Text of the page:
In 1980, the Lodge had once again the honour of hosting the Twelfth Demonstration. This was during Bro. Victor Harrison's term as Worshipful Master. On this occasion the Brethren walked from the assembly field at Parsonage Road, through the village to the demonstration field at Ballygarvin. Bro. Robert Savage was the only member of the Lodge to have taken part in both the 1926 and 1980 Demonstrations, having been initiated into the Order on 12th July 1926. During the 1980's Kircubbin Accordion Band, formed in 1948 under Bro. James Filson achieved many successes in competitions. Most notably, in the years 1982 to 1984 it gained first place each year in the Intermediate Section of the All Ireland Championships. On moving into the Senior Section a third place was gained in 1985 and a second place in 1986. It has also had the honour of being invited to take part in the Belfast Lord Mayor's Show since 1983. In 1988 a decision was taken to replace the Arch and Bro. Jim Angus (Jun) assisted by Bro. James Caughey undertook to design and construct the new arch which was first used in 1989. The Lodge continues to stand for those principles of civil and religious liberty which were dear to those who applied for the first warrant.
Cloughey Rising Sons L.O.L. 1907
The village of Cloughey, which sits on the rugged coastline of the Ards Peninsula as etched by the Irish Sea, has boasted an Orange Lodge since the year 1869. The actual townland in which the Lodge was formed, with the first meetings taking place in the Master's houses, is known as Calhame, and even today the Lodge is known locally as the Calhame Lodge.
Bowtown, Dalzell Memorial L.O.L. 1951The Original Warrant for LOL 1951 (Ballyblack) was issued to Bro. William James Lamont (Dec. 1869). The same warrant was cancelled by Grand Orange Lodge of Ireland 17th December 1892. The second warrant LOL 1951 was issued to Bro. William J. Canning, and four other Brethren, Robert Allen, John Moore, John Bennett and James Conway on 2nd December 1896 (Ballyblack Churchill). Bro. John Murphy was also one of the members of this reconstituted LOL 1951, he was a member of the original Ballyblack 1951. He remained an active member until his death on 20th February 1906. His connection with the Orange Institution extended over a period of 65 years and with LOL 1951 for 37 years.
It is on record that while a member of Churchill LOL 1951 he never missed a meeting. The members thought it therefore fitting and proper that the portrait of so worthy a member of the Orange Institution should be placed on their new Banner which was unfurled on 9th July 1911. At a meeting of Churchill LOL 1951 on the 7th October 1903 a committee was appointed to find a site for a new Orange Hall. On the 20th October 1904 a site was chosen by LOL 1951 at Bowtown. On the 12th July 1907 the Dalzell Memorial Hall was officially opened by Bro. Chas. Dunbar Buller Deputy Grand Master, Worshipful District Master No. 11 District. The name of the Hall was chosen by Brethren in memory of the late Mr. David Dalzell, Worshipful Master. Bro. Dalzell drew the plans for the new Orange Hall and much credit is due to him as it might be said that on his shoulders rested the burden of the whole undertaking. All work on the hall was carried out by fellow Orangemen in the district. Prior to this new hall being built the members of Ballyblack Churchill LOL 1951 (Named after Lord Randolph Churchill) had no fixed place for their meetings. The present hall has changed very little from the original building and is a lasting memorial to those who over come great difficulty and laboured for the love of the cause.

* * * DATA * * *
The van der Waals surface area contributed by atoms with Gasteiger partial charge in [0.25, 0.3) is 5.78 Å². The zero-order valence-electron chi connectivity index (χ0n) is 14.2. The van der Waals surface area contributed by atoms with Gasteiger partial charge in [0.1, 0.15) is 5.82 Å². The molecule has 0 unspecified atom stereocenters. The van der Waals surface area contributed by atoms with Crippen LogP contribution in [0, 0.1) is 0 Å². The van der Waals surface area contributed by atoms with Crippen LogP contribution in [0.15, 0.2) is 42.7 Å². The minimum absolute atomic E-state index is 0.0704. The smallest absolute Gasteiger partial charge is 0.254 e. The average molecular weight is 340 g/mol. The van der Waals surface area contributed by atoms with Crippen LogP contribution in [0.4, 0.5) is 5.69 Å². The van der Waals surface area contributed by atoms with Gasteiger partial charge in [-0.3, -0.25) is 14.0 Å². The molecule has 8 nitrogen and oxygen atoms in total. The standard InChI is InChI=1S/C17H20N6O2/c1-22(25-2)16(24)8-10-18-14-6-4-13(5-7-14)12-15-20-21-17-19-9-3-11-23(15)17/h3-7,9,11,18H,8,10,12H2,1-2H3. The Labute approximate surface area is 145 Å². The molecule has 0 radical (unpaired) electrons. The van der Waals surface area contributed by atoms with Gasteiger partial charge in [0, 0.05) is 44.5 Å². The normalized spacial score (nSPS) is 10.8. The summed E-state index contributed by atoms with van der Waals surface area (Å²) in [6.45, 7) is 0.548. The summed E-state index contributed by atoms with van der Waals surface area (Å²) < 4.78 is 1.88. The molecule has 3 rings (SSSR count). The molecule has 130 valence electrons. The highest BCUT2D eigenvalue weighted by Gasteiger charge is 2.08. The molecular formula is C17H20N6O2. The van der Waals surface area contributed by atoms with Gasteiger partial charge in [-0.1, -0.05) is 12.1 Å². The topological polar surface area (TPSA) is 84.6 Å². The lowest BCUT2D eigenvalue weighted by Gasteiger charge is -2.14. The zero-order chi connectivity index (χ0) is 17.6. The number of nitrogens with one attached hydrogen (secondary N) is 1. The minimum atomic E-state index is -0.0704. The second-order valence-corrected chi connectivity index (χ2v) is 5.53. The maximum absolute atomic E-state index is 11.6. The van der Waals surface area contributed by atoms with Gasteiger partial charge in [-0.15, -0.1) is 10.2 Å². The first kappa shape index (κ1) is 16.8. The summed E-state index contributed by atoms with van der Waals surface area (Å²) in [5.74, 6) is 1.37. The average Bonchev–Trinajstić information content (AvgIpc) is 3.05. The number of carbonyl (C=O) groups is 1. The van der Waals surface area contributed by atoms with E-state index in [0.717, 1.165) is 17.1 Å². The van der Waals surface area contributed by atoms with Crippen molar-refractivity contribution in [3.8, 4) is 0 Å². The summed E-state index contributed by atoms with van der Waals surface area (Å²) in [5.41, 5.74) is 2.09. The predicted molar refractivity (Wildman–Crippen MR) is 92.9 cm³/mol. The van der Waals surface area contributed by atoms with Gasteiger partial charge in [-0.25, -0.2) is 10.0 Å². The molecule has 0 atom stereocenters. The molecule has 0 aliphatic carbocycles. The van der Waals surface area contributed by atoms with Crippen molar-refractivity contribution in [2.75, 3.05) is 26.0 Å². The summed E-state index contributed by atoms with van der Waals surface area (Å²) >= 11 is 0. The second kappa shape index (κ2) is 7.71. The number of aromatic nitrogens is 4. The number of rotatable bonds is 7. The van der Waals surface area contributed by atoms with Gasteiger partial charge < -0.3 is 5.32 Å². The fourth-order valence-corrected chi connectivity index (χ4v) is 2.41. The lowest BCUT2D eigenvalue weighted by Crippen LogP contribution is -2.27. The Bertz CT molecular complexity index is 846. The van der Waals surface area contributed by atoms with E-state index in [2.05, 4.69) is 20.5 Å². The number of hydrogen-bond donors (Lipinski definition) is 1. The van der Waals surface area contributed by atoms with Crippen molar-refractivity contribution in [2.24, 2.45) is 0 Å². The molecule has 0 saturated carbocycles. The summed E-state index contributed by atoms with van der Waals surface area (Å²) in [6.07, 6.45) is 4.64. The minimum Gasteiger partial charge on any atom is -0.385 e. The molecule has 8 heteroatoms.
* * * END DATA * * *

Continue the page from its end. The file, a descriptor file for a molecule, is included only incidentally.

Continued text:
A few unusual events and incidents occurred in LOL 1951 before they had their own hall, on the 12th July 1887 in Ballywalter each member received a bottle of stout before and after the parade, also at the same parade one Brother was expelled for life from the Institution for being Drunk and Disorderly and losing
his collarette. At the August meeting of 1898 a Brother was suspended for life for wilful abuse of emblems and members on 12th July evening in LOL room's Ballyblack. Another Brother was suspended for 3 years for violating Law 16 Class 4 (Violation of Institution) Class 5 (Offences against Religion, Morality and Soberiety). The original name of LOL 1951 was Ballyblack, when it was reformed it became Churchill LOL 1951. From the 19th March 1912 to the present day it has been named Dalzell Memorial LOL 1951, Bowtown.
Regular monthly meetings have been taking place in Dalzell Memorial Orange Hall since 1907 with the exception of April 1941 when no meeting was held due to certain air raids the previous evening. And in February 1953 the meeting was postponed because the Prime Minister of Northern Ireland Lord Brookeborough was visiting Newtownards. In August 1928 Royal Black Preceptory 1022 was formed and held their monthly meeting in Dalzell Memorial Hall gaining most of their members to the present day from the ranks of Dalzell Memorial LOL 1951. The present Orange Hall has some interesting articles from the early days of the Lodge such as an Orange collarette which was found after the Battle of the Somme and is proudly displayed to this day in the Lodge Room.
The following letter with the collarette enclosed was received by Capt. James S. Henry Past Master and Secretary of LOL 1951.
23rd January 1918.
Dear Sir & Bro.,
The enclosed has been sent to me from ''somewhere in France'' by a Bro. Orangeman and I take the earliest opportunity of restoring it to your LOL. I sincerely hope that the wearer of it is alive and well and that he will return in safety to wear it for many years. I may say that judging from the correspondence I have had
that it was picked up about the Cambrai front. It affords me a great pleasure to place in your charge a memento of such extraordinary interest.
With fraternal greetings.
John McLindon P.M.
Sec. L.O.L. 1973,
Inscribed on Collar
''Churchill L.O.L. 1951 Sec.”